Midas Touch: Is It Beer, Wine, or Mead? How About All 3!

Dogfish Head Midas Touch Clone Beer RecipeIf you haven’t figured it out yet, we’re talking about Dogfish Head’s Midas Touch. First a little back-story on how this beer came into being:

Maybe it’s human nature, but for some reason we always seem to have a way of trying to put things into neat little categories. Is it a West Coast IPA or an East Coast IPA? A Belgian ale or a Belgian-style ale? Is it craft beer or crafty beer?

We even try to establish clear definitions of beer itself. What is beer? Is it limited to just water, barley, hops, and yeast, in accordance to the German Reinheitsgebot? Or are other ingredients permitted, like wheat and rice? What about beers with no malt or no hops at all?

This obsession with categorizing beer could be a modern affliction. When we look at ancient recipes, the lines between beer, wine, and mead were often quite blurry.

That’s exactly what was discovered when archeologists uncovered the remains of over 150 vessels in what could be the tomb of the fabled King Midas – who actually ruled in Turkey some 2700 years ago. Biomolecular archaeologist Patrick McGovern, who specializes in ancient ales and wines, discovered through rigorous testing of the vessels that the beverage they once contained was actually a combination of beer, wine, and mead. He was able to isolate specific compounds that indicated that barley, grapes, and honey were all likely combined into a single beverage.

Like any good biomolecular archeological zymologist, McGovern set about to recreate this ancient beverage. He solicited the help of a number of craft brewers to develop the recipe, ultimately choosing Sam Calagione’s recipe as the best. This beer was eventually released by Dogfish Head as Midas Touch, and has since won a number of awards at major beer competitions.

The staff at Brew Your Own Magazine were generous to share a clone recipe in the November 2002 issue. Enjoy the recipe below for a taste of ancient ale!

 

Dogfish Head Midas Touch Clone (via BYO Magazine)
(5-gallon batch, extract)

Specs
OG: 1.078
FG: 1.010
IBUs: 10
ABV: 9%

Ingredients
3.3 lbs. Briess light LME
1.5 lbs. Briess light DME
3 lbs. honey
Shop Steam Freak Beer Recipe Kits2 lbs. SunCal Johannesberg Riesling grape concentrate
0.5 oz. Willamette hops (5% AA) at :60
1 tsp. Irish moss at :60
0.5 oz. Willamette hops (5% AA) at :15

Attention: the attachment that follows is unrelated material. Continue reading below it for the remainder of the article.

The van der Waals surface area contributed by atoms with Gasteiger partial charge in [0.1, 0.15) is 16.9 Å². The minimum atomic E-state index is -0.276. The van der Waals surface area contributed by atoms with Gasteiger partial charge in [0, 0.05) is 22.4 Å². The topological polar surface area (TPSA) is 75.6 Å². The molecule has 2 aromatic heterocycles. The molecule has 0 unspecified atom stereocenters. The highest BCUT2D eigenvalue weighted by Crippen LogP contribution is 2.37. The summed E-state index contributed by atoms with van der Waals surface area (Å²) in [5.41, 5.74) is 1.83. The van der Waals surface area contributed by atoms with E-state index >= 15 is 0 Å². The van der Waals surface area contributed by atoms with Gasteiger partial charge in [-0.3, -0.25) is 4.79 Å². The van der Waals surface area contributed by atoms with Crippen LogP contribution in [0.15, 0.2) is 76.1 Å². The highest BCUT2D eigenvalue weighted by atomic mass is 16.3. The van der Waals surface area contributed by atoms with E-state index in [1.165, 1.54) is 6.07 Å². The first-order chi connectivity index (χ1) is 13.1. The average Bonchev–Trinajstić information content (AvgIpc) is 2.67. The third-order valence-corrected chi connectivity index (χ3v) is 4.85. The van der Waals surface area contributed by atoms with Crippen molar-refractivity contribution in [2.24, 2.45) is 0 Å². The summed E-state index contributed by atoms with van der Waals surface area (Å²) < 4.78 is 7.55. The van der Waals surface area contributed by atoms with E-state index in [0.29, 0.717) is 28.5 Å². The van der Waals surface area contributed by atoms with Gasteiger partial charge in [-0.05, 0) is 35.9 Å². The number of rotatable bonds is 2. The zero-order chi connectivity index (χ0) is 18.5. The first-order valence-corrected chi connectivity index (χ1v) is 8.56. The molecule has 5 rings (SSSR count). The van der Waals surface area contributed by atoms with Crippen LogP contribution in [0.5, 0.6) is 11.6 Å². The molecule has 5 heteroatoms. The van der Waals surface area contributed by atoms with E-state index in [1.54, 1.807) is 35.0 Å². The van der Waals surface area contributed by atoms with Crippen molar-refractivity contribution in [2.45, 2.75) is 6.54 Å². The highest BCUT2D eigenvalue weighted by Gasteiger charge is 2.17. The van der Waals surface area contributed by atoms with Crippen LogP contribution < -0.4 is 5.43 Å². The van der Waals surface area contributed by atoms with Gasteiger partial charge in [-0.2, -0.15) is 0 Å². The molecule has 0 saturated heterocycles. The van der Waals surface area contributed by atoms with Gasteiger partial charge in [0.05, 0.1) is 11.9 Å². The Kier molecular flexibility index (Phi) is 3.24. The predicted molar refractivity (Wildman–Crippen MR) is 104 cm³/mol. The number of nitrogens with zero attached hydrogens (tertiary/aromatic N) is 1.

1/2 teaspoon dry saffron at :15
Wyeast 3787: Trappist High Gravity ale yeast
3/4 cup priming sugar

Directions: At least 24 hours prior to brewing, prepare a yeast starter. On brew day, heat 2.5 gallons of clean, chlorine-free water and mix in the malt extract. Bring to a boil, and add the bittering hops and the Irish moss and boil for one hour. In the last 15 minutes of the boil, at the flavoring hops and the saffron. At the end of the boil, mix in the honey and let stand for 5 minutes. Chill wort and strain into a fermenter with about two gallons of clean, pre-boiled, pre-chilled water. Use a sanitizer stirring spoon to mix in the grape concentrate, then top off to 5.5 gallons. Aerate the wort, pitch yeast, and ferment at 68-70˚F until complete. Bottle or keg and allow the beer to condition for 3-4 weeks.

Do you have a Dogfish Head Midas Touch Clone Beer Recipe? Looking for more Dogfish Head clone recipes? Check out this Dogfish Head 90-Minute IPA Clone!

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David Ackley is a writer, brewer, and craft beer marketing consultant. He holds a General Certificate in Brewing from the Institute of Brewing and Distilling and is founder of the Local Beer Blog.

2 thoughts on “Midas Touch: Is It Beer, Wine, or Mead? How About All 3!

  1. What is the purpose of boiling the Irish Moss for one hour? My experience suggests that boiling Irish Moss for more than 15-20 minutes causes it to have very little effect on beer clarity. I usually put it in at 5 minutes. Is there a special reason for boiling it for so long in this recipe?

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